Iginla back on the ice, will play in home opener (with video)
Flames captain will keep ironman streak alive after groin heals
For the hand-wringers in Triwood, for the cringers in Willow Park, and for all of the panickers in between, fret not.
Calgary Flames captain Jarome Iginla, according to the (iron)man himself, will suit up for Sunday’s season opener against the visiting San Jose Sharks, marking his 411th consecutive start.
Iginla, who hasn’t skipped a National Hockey League assignment in five straight winters, skated Wednesday — Day 4 of training camp — with his teammates. Groin problems, it would seem, are over.
“Thankfully, I felt really good — way better than last week — and I’m not expecting it to be an issue,” said Iginla, who operated on a line with Curtis Glencross and (centre) Alex Tanguay. “I expect to be ready and to play well for the team.
“It was great to be back out there, to be a part of it. It’s been a good, high-tempo training camp so far.”
For those not blessed with long memories, Iginla last sat out April 8, 2007, when he was a healthy scratch in the season finale at Colorado. Jim Playfair’s plan was to rest his star for the first-round playoff meeting with the Detroit Red Wings. (Even workhorse Miikka Kiprusoff watched from the bench that evening.)
Since then, No. 12 has buzzed through the regular season — 82, 82, 82, 82, 82.
Nine times in his career, Iginla has skated in the full complement of games.
So perhaps it shouldn’t have come as a surprise that the durable right-winger had been raring to get started Wednesday, for the drills, for the scrimmage. He even absorbed a jolt from Cory Sarich.
“He looked good,” said Michael Cammalleri. “I thought his pace, tempo and stuff — he’s a guy who takes care of himself, so he looked ready to go. I wouldn’t expect anything less from him.”
The wee forward offered one of his soon-to-be signature toothless grins.
“It probably helped him,” said Cammalleri, chuckling. “I mean, he had a few more days of rest than all the rest of us. He probably mixed in a massage. I don’t know what else he did the last few days. Maybe he got to rest when we were all out there working, I don’t know.”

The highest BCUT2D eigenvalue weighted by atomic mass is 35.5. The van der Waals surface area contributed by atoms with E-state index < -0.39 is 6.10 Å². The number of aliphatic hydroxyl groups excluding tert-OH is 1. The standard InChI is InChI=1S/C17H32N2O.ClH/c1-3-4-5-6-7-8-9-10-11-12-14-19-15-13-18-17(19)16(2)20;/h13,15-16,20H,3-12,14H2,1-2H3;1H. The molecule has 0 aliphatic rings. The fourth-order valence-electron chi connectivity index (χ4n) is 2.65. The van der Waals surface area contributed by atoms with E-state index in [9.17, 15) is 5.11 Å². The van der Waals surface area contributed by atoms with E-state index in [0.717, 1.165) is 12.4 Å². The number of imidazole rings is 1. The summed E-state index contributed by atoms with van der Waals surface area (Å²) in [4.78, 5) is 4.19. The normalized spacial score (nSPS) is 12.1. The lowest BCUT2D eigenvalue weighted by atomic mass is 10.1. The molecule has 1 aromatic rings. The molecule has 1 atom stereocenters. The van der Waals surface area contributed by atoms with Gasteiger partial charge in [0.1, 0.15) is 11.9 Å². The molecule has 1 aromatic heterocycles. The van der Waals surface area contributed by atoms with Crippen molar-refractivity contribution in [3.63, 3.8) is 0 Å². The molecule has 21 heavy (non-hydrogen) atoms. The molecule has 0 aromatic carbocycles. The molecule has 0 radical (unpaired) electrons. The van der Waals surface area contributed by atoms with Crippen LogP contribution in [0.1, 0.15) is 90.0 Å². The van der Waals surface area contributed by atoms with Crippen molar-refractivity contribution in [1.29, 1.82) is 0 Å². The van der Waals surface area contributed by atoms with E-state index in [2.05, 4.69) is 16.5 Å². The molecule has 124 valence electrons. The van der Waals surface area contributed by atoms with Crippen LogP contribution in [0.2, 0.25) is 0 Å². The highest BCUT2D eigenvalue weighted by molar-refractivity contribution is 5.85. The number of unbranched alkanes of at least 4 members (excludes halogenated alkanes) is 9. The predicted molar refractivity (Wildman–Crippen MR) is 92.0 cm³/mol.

But Iginla had not been without homework.
Coach Bob Hartley, in advance of the compressed schedule, is busily installing a fresh game plan at the Saddledome
“Definitely, there’s a lot of adjustments,” said Iginla. “It’s quite a different system than we’ve played in the past couple years. Every coach has his own style, things he wants to key on. We’ve been going over a lot of video . . . and I’ve been able to watch practice, but it’s definitely different when you get out there and actually try to do what’s on paper — and try to do it at a high speed. Definitely a learning curve for myself.
“The first day, you’re trying to take everything in and be effective and learn on the fly.”
And, at times, re-learn on the fly.
In Wednesday’s scrimmage, Iginla was tested on the penalty kill, something that hasn’t been part of his job description for years.
In 2005-06, under Darryl Sutter, Iginla spent 233 minutes working four-on-five.
Last season? Less than 100 seconds. In fact, in the three years with Brent Sutter, the captain spent a grand total of 11:37 dealing with short-handed situations.
Hartley, obviously, has something in mind.
“Bob talked to different guys . . . that might be on the penalty kill that haven’t been in the past,” said Iginla, 35. “So we’re out there working on it, trying to show that we can do it. Whatever he thinks would be beneficial for the team, we’re all happy to do.”
Certainly, Hartley was all smiles after the latest session.
While the status of newcomers Jiri Hudler (personal) and Roman Cervenka (blood clot) remains up in the air, the new coach at least knows the face of the franchise is back in harness.
“Good news,” said Hartley. “And that’s going to be our policy — we’re going to give you the time (to recover from injuries). Jarome is just like any other player — he’s excited to be back on the ice. We’re getting closer to Day 1 (of the regular season). I can feel the excitement.”
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